PS...make a "Point"...leave a comment.

7 comments:

Anima said...

Another excellent post! And I completely agree about having consistent pricing across all venues.

My pricing strategy has been to use a variety of formulas to get a range of prices and then settle on one that's reasonable and that I can live with. One of the calculations uses materials plus an hourly wage. Another uses a cost per square inch. Etc.

Marsha Robinett said...

Anima,
I agree, using a formula takes the guess work out of pricing and gives you a logical pattern to follow.

For me in the beginning it was coming up with a starting price to build on. In the end after doing some research I found that for my originals I had to just bite the bullet (pricing my work somewhere in the middle of others working in my medium).

Pricing my prints was much easier...having been in the retail business before, I understood "markup".

Thanks for your input on this question. I know it's been helpful to others.

Jennie Norris said...

Marsha, Thanks so much for this post. This has been one of my biggest obstacles to date!! I guess I really need to start doing some research and talk to as many people as possible on the subject.

You gave a ton of great information to give me a good starting point. I will keep checking back to see what others have to say on the subject too.

Again, Thank you. Your blog has been such an inspiration for me.

Jeanette said...

This is always such a thorny subject isn't it? And partially because we haven't got the same tangibles as other products. We create something out of nothing so can't really do a breakdown of components then add markup. Or can we?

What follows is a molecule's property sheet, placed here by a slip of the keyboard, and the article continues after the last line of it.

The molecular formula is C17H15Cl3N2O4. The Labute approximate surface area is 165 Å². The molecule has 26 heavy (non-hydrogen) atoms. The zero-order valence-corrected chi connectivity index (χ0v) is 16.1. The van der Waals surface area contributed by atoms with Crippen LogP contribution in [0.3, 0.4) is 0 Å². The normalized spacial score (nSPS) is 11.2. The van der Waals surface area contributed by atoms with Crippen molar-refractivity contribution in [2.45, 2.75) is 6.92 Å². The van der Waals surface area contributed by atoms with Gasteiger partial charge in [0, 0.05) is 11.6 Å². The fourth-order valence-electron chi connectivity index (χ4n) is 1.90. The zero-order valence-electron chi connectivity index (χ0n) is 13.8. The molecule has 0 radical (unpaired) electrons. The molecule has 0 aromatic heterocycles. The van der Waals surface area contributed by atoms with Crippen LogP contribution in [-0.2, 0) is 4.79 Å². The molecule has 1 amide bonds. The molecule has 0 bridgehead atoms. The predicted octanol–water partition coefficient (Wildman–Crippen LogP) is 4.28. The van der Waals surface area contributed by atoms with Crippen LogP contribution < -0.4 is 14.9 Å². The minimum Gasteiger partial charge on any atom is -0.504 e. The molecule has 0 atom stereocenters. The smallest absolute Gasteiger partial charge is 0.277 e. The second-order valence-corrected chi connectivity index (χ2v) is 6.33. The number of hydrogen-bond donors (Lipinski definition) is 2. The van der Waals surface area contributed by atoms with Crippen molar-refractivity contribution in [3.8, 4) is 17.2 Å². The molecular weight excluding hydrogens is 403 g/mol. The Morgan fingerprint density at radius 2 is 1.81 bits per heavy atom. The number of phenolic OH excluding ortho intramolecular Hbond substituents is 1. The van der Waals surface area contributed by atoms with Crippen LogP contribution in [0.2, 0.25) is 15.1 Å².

When I started, I worked on a formula of putting a price per square inch on my drawings. So a 9 x 12 piece was 108 sq inches and I charged $1.00 per sq inch = $108.00 This was low and barely covered framing costs,but it allowed me time to get my work out there.

The price went up after a year or 6 months and goes in increments of .25 per square foot til I am at the point of value of other artists doing similar work and of course what the market will bear in my region.

Teresa Mallen said...

I came at the pricing issue by identifying a benchmark. I looked for someone in the same geographical area that was working in the same medium as myself. I took into consideration the size of their work, framing quality, subject matter and I also honestly compared my work to theirs - i.e. was my work at the same level of quality. I also was interested to know whether or not this person actually made sales at their shows. Fortunately I was able to find such an artist. Even with this info, I still priced my work, at my first show quite a bit lower than hers. I was influenced by the common wisdom that states that unknown artists seeking to make a name for themselves must price their work lower initially. I don't know if this was necessary. I raised my prices a bit for the next show and then the next until my prices reached a level where I thought they should be.